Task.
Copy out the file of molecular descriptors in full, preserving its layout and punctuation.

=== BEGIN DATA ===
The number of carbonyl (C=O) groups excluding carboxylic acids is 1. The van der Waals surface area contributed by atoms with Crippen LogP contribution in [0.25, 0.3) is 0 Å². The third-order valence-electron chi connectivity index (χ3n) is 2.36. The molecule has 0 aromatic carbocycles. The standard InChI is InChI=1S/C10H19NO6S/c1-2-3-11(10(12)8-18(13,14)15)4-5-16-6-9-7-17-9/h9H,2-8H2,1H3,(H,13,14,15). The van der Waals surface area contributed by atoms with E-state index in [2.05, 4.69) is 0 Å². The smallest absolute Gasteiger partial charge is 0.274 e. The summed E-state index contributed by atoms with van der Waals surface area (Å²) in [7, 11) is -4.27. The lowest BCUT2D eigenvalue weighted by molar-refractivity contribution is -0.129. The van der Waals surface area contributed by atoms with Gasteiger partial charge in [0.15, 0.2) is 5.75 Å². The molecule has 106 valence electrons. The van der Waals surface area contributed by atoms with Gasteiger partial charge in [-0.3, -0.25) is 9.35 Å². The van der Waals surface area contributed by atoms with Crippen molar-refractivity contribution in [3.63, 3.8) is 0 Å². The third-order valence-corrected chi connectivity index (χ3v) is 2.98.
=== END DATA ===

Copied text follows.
The number of carbonyl (C=O) groups excluding carboxylic acids is 1. The van der Waals surface area contributed by atoms with Crippen LogP contribution in [0.25, 0.3) is 0 Å². The third-order valence-electron chi connectivity index (χ3n) is 2.36. The molecule has 0 aromatic carbocycles. The standard InChI is InChI=1S/C10H19NO6S/c1-2-3-11(10(12)8-18(13,14)15)4-5-16-6-9-7-17-9/h9H,2-8H2,1H3,(H,13,14,15). The van der Waals surface area contributed by atoms with E-state index in [2.05, 4.69) is 0 Å². The smallest absolute Gasteiger partial charge is 0.274 e. The summed E-state index contributed by atoms with van der Waals surface area (Å²) in [7, 11) is -4.27. The lowest BCUT2D eigenvalue weighted by molar-refractivity contribution is -0.129. The van der Waals surface area contributed by atoms with Gasteiger partial charge in [0.15, 0.2) is 5.75 Å². The molecule has 106 valence electrons. The van der Waals surface area contributed by atoms with Gasteiger partial charge in [-0.3, -0.25) is 9.35 Å². The van der Waals surface area contributed by atoms with Crippen molar-refractivity contribution in [3.63, 3.8) is 0 Å². The third-order valence-corrected chi connectivity index (χ3v) is 2.98.